DEPENDENCE OF YARN AND FABRIC STRENGTH ON THE STRUCTURAL PARAMETERS
Strength of the fabric is an important property that decides and influences all other performance properties of the fabric. But though we all understand the importance of the strength of the fabric in daily wear, a systematic approach is required to correlate various strength properties with that of the yarn and fabric construction parameters. We are all aware of the effect of the individual factors like twist, count and cover factor on the strength behaviour of the fabric. However it is necessary to study the effect of all these parameters in combination with each other to ultimately influence the strength of the fabric. Such a study is also useful for designing of the fabric, depending upon the end use and the customer requirement as it is gaining importance in the recent fierce competitive scenario. In this study we have evaluated the strength properties of the fabric with respect to tensile, tear and bursting strength and correlated the results with respect to the yarn count, Twist Multiplier and picks per inch of the fabric using regression equations.
MORPHOLOGY AND THERMAL BEHAVIOUR OF TEXTILE FIBRES FROM THE HAIR OF DOMESTIC AND WILD GOAT SPECIES
The performances and properties of the fine hairs from the coats of several domestic and wild mammals, namely the "speciality animal fibres" used for manufacturing high quality, luxury textiles, are influenced by the domestication process, heritability, hybridisation, nutrition, and life environment.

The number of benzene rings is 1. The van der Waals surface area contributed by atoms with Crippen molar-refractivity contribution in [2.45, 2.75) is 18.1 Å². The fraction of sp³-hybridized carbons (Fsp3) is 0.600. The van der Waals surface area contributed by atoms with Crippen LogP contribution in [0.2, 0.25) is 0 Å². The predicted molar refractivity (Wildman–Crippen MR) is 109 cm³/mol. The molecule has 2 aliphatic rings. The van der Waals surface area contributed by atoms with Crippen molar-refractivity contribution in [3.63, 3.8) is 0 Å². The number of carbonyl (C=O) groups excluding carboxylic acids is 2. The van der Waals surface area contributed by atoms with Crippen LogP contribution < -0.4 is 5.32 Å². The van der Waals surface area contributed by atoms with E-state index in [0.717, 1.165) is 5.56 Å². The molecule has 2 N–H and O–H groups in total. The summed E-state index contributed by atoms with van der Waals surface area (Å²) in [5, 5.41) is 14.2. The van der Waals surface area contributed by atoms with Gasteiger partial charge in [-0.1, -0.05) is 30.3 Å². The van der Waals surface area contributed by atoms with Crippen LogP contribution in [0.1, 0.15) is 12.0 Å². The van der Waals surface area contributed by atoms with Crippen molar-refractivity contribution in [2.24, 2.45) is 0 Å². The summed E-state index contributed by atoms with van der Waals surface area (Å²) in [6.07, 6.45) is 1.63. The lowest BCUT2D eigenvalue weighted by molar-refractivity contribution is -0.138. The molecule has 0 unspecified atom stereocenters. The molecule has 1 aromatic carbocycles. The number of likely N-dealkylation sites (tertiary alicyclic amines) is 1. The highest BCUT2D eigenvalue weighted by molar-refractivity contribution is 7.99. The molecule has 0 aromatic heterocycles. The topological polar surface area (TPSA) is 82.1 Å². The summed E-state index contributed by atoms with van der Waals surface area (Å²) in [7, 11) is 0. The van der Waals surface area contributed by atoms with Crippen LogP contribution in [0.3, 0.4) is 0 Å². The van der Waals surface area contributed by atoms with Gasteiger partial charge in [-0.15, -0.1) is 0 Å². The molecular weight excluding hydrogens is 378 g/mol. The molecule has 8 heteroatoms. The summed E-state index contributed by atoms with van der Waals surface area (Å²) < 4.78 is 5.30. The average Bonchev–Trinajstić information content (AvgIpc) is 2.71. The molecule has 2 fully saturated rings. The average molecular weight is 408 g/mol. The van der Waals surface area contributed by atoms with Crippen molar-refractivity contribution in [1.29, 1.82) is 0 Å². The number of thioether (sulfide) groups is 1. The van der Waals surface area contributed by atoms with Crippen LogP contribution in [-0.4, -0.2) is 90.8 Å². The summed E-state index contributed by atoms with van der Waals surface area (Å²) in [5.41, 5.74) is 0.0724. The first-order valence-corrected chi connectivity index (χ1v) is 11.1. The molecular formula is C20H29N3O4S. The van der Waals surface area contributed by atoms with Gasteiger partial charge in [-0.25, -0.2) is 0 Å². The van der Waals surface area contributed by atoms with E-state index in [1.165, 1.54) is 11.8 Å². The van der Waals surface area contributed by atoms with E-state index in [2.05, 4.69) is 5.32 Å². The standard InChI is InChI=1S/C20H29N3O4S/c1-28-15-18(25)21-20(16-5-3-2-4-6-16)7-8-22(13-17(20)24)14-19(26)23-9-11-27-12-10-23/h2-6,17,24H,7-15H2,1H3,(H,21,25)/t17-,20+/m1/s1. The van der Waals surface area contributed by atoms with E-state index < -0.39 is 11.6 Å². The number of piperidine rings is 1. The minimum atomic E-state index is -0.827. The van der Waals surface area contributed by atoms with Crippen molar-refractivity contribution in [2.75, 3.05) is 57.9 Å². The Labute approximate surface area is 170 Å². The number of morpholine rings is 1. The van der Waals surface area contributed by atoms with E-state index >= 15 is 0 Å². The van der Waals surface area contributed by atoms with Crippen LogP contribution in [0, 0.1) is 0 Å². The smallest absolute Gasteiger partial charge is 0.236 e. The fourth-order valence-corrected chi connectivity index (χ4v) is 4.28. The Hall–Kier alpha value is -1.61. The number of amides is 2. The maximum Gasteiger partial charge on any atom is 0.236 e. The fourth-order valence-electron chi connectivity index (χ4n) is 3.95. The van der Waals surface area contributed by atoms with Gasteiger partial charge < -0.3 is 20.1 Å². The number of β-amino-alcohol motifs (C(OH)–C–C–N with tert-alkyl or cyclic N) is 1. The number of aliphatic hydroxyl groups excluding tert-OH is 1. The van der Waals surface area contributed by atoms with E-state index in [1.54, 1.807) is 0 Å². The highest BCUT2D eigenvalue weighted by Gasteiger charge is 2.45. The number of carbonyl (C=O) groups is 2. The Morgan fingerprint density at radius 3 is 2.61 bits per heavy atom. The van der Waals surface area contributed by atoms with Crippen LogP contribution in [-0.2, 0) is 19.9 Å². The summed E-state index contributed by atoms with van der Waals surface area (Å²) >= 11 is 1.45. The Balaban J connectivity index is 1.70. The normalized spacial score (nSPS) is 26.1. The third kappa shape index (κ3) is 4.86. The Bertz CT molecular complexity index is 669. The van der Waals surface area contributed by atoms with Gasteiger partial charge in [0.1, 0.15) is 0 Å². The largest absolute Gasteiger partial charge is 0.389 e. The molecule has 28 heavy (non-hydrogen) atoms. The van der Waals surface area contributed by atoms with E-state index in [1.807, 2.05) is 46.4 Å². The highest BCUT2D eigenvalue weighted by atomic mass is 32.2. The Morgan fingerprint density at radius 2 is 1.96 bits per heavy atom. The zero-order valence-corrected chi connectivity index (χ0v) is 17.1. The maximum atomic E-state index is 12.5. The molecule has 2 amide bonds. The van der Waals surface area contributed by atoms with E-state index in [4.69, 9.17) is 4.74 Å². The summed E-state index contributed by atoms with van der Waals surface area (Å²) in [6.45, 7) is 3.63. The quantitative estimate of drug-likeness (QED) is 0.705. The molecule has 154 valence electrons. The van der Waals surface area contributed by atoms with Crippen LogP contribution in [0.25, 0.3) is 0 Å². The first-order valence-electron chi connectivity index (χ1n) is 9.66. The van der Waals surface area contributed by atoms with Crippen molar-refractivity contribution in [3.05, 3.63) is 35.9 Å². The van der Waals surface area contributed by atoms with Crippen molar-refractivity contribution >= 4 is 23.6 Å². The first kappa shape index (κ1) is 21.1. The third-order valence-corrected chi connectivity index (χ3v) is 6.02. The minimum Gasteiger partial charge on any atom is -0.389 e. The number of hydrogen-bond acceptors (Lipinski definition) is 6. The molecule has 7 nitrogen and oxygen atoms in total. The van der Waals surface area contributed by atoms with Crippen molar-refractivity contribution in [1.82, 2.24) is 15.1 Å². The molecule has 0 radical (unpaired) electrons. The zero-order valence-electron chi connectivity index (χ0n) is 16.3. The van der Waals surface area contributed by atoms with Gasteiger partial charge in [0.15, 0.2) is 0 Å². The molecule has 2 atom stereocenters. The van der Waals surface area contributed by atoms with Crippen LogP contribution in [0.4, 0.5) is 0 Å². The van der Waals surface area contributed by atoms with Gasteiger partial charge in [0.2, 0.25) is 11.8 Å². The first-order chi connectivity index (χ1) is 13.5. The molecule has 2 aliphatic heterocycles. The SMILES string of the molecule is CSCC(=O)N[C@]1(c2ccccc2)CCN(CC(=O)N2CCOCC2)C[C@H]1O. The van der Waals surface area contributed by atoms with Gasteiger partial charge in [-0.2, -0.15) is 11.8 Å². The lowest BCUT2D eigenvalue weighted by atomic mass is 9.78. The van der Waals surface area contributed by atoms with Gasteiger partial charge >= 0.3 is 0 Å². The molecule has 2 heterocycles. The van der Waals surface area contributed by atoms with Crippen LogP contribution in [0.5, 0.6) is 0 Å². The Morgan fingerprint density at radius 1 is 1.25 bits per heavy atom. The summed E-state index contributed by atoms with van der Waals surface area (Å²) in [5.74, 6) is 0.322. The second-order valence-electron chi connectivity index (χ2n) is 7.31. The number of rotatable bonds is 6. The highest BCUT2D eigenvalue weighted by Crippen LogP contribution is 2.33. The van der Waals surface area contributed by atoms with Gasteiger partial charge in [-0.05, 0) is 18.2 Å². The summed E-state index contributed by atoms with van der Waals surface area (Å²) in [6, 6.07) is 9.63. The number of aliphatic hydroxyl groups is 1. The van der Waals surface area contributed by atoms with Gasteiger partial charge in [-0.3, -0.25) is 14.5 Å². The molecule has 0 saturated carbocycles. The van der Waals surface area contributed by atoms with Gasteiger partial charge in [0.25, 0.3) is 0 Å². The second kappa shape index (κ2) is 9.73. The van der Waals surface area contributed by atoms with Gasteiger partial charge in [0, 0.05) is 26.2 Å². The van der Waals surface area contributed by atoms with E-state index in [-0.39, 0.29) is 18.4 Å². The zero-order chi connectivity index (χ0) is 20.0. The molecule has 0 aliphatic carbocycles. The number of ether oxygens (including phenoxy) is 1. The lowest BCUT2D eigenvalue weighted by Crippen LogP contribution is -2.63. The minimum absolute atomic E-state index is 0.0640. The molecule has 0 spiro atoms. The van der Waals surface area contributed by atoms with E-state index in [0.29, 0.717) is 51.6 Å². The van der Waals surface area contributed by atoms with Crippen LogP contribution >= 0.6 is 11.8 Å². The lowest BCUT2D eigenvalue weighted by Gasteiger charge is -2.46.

In this work, the fibre morphology and cell structures of fibres from wild, domestic and crossbred goats were studied, with the aim of investigating the relationships with the thermal behaviour of the crystalline fraction of the fibres. Scanning Electron Microscopy investigation confirmed that exposure to thermal excursions and nutritional stresses lead to finer hair, associated with lower rate of growth, yielding strong orientation and elongation of the cuticle cells in the direction of the fibre axis. Transmitted Light Microscopy and Differential Scanning Calorimetry revealed specie-specific differences in the internal structure of the fibre cortex, probably related also to moisture during the process of hair keratinisation.
A COMPARATIVE QUALITY OPTIMISATION BETWEEN RING SPUN AND SLUB YARNS BY USING DESIRABILITY FUNCTION
The present study was conducted to develop a credible approach to determine the quality of ring spun and slub yarns by virtue of criteria incorporating combinations of the fundamental fiber characteristics. Critical yarn parameters are to be investigated. The values of these tested properties were introduced into a database that ranked the quality of the yarn against industry standards. The paper investigates the possibilities of using the global optimization superimposed diagram response surface methodology in order to identify the spinner feasibility conditions across the customer yarn quality requirements. The spinner approach consists of optimizing the yarn count and twist. We have also studied the customer approach to optimize the yarn responses simultaneously by the use of the desirability functions. The response optimizer searches for a combination of input variables that jointly optimize the set of the responses by satisfying the customer requirements for each response in the set.